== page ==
Sunday, October 20, 2013

A Poem

When I Walk

When I walk I pick up little objects
Rusted washers, old square nails, metal parts
that have been run over so many times
they have become a shape
bullets, an odd piece of wood,
pretty rocks
I used to bring my grandma a pretty rock from each
of my travels
Stripey granite from the Rockies
Stripey granite from the Alps
Fossils and quartz found near
Black flint and red sandstone found afar
Collected with the othering offerings
Brought by everyone and herself
And then, without her curating
The collection dwindled and dispersed
In the alleys I find the rusted things
Skins shaped by the traveled open ground
I had someone to bring them to
Offer them from my pocket every morning as I returned
Now they collect here
But by me
Waiting to be dispersed.

Wednesday, August 21, 2013

The Old Purse

Despite its silly names
And accompanying misogynistic/homophobic jokes
"Murse," "Man Purse," "Fag Bag"
It has carried the stuff I don't want
  to stick in my pockets
Because it's bad
  to sit on a wallet
And I want my phone,
  my notepad, my little camera,
  my tire gauge, my pens, my miniature tripod,
  my checkbook, my reading glasses, my loose change, and that wallet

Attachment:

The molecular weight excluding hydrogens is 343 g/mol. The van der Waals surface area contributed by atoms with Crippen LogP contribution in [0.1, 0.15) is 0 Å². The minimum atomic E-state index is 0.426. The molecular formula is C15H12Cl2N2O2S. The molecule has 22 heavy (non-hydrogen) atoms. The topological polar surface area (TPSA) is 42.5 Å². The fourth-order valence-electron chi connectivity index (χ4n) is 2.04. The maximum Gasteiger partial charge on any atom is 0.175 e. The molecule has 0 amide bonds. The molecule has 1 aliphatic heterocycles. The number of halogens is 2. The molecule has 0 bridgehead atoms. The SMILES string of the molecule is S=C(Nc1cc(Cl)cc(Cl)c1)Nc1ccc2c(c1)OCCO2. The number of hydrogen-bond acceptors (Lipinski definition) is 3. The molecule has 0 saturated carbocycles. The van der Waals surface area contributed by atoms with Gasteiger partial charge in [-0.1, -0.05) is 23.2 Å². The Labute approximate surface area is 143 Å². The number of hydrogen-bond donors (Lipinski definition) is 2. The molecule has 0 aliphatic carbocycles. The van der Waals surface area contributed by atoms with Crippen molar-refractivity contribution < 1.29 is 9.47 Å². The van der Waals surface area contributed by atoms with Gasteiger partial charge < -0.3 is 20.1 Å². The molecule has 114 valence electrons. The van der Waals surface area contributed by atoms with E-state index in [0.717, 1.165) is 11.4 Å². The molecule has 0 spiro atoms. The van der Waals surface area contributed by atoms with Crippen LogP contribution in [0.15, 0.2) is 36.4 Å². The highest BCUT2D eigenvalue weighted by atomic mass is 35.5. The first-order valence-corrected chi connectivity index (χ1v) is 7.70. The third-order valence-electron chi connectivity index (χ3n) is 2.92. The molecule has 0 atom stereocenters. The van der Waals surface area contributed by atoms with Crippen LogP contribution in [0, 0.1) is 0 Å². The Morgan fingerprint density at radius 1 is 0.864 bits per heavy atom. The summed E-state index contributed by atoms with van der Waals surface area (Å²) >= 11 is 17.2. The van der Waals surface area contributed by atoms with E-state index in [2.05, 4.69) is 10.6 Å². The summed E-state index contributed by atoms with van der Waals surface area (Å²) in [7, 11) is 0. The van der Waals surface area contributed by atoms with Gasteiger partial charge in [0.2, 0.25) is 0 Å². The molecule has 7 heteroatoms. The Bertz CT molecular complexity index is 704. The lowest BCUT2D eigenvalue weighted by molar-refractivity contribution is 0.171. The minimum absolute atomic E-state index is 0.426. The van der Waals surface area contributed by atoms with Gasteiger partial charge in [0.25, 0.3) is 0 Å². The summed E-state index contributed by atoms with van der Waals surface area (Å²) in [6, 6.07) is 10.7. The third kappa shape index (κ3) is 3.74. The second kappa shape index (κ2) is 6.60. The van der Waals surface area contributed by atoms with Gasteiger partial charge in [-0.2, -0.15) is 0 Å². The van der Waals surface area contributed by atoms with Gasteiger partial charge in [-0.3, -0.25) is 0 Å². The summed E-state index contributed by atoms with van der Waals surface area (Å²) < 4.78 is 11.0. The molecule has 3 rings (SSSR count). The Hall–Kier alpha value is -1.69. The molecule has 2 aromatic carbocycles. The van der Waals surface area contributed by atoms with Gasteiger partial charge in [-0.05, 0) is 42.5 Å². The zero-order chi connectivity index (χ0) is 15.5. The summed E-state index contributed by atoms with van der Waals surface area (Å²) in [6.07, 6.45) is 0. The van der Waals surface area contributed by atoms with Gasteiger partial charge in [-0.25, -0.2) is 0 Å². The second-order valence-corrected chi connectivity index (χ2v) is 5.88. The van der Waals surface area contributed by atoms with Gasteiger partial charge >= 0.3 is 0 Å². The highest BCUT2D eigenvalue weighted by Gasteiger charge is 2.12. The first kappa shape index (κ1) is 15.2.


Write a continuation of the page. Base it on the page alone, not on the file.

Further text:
I rarely have enough pockets for all this stuff
  that I need regularly, that I use.
Where else can I throw those extra screws when I'm done with a job?
Not in my pocket because inevitably they will poke me in the groin.
And a little room left over for a snack, found object, measuring tape, carpenter's pencils
But it is worn out.
The strap is frayed.
The corners are frayed.
The cloth at the straps is frayed.
And she gave it to me.
Occasionally I remember that.
Another little stab of pain.
So it is finally time.
I can never remove everything from the world that we shared in some special way.
There are other things she gave me
  that I will eventually replace
But I can burn this old purse now
  and replace it.
Maybe with a courier bag.